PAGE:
Comparison of an Antimicrobial Air Treatment Technology with Enhanced Ventilation and Filtration Strategies
Categories: ISSA Member Sponsored ContentBy Gurumurthy Ramachandran, Mitchel W. Simpler, Christopher J. Holliday, and William l. Jordan | November 14, 2022 << Back to Articles
Grignard Pure® is an antimicrobial air treatment product that is released into the air as a vapor, where it contacts and inactivates (“kills”) airborne pathogens. The U.S. Environmental Protection Agency (EPA) has reviewed Grignard Pure for safety and efficacy and approved its use on an emergency basis to reduce airborne levels of the virus that causes COVID-19. Additional information about the health and safety of Grignard Pure is available here: Risk Assessment for Use of Grignard Pure and Inhalation Exposure to TEG in Grignard Pure Products.
How does this technology stack up against enhanced ventilation and filtration measures? Grignard Pure is not intended to replace the enhanced ventilation and filtration strategies recommended by the American Society of Heating, Refrigerating, and Air-Conditioning Engineers (ASHRAE) and the U.S. Centers for Disease Control and Prevention (CDC). Grignard Pure has been deployed as an additional layer of protection for public health in the fight against the COVID-19 pandemic. The product’s label directs users to follow public health officials’ advice, including enhanced ventilation and filtration guidance.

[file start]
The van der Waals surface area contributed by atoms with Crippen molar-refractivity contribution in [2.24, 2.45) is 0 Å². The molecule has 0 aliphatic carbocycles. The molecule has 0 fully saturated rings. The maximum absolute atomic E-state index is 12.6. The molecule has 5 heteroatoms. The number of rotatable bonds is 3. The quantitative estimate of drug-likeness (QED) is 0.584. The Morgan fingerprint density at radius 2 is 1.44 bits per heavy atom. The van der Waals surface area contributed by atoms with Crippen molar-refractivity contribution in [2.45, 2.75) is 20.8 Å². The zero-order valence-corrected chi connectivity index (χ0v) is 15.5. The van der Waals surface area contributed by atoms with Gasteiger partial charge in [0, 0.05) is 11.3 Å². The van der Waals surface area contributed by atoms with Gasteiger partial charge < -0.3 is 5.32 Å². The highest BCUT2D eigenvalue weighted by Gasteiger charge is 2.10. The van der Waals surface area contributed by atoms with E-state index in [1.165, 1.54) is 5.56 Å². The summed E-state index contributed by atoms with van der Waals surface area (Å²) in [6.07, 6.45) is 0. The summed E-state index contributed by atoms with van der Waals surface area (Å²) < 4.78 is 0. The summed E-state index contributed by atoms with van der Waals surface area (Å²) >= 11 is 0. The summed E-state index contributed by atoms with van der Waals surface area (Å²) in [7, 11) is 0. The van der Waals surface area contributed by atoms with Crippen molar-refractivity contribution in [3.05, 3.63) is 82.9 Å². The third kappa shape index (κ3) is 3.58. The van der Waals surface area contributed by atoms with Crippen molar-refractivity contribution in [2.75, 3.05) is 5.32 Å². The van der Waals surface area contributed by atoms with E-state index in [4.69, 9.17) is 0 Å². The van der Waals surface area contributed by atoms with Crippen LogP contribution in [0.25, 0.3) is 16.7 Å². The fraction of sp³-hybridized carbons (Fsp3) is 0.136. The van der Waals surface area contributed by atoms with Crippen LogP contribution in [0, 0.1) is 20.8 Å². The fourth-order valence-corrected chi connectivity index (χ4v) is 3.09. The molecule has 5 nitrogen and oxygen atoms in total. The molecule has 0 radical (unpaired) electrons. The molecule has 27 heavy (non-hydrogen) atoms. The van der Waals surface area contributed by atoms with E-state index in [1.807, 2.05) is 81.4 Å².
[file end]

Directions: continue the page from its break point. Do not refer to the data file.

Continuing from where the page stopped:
Grignard Pure can be introduced into an indoor space either through application equipment installed in an HVAC system or by a free-standing dispersion unit. Engineering studies show that the aerosol quickly and evenly disperses throughout an indoor space and does so in both small and large spaces. (New Amsterdam Theatre Grignard Pure Proof of Concept Part 1: Enhanced Ventilation Studies and JBB: Grignard Pure Deployment Case Study.) Sensors can measure the level of aerosol in the space. In order to ensure a consistent, safe, and efficacious concentration of Grignard Pure in the air, proprietary software can use sensor measurements to automatically direct the dispersion equipment to maintain Grignard Pure at the concentration level within the EPA-approved concentration range once the target level is reached.
Three criteria are critical to examine when comparing an antimicrobial air treatment with enhanced ventilation and filtration measures. First, the amount of reduction: What percentage of the circulating virus is eliminated? Second, the speed with which the measure works: How quickly does the measure remove virus particles? Third, the mechanism of action—removal versus inactivation of the virus particles: How does the measure achieve its effect?
Grignard Pure reduces the level of airborne virus particles by over 99.5% in 10 minutes. This compares favorably with enhanced ventilation and filtration strategies, which can vary considerably depending on the specific measures implemented.
Ventilation—the introduction of virus-free, outside, “fresh” air—depends on the HVAC system’s settings but is rarely more than 15% fresh air per air change.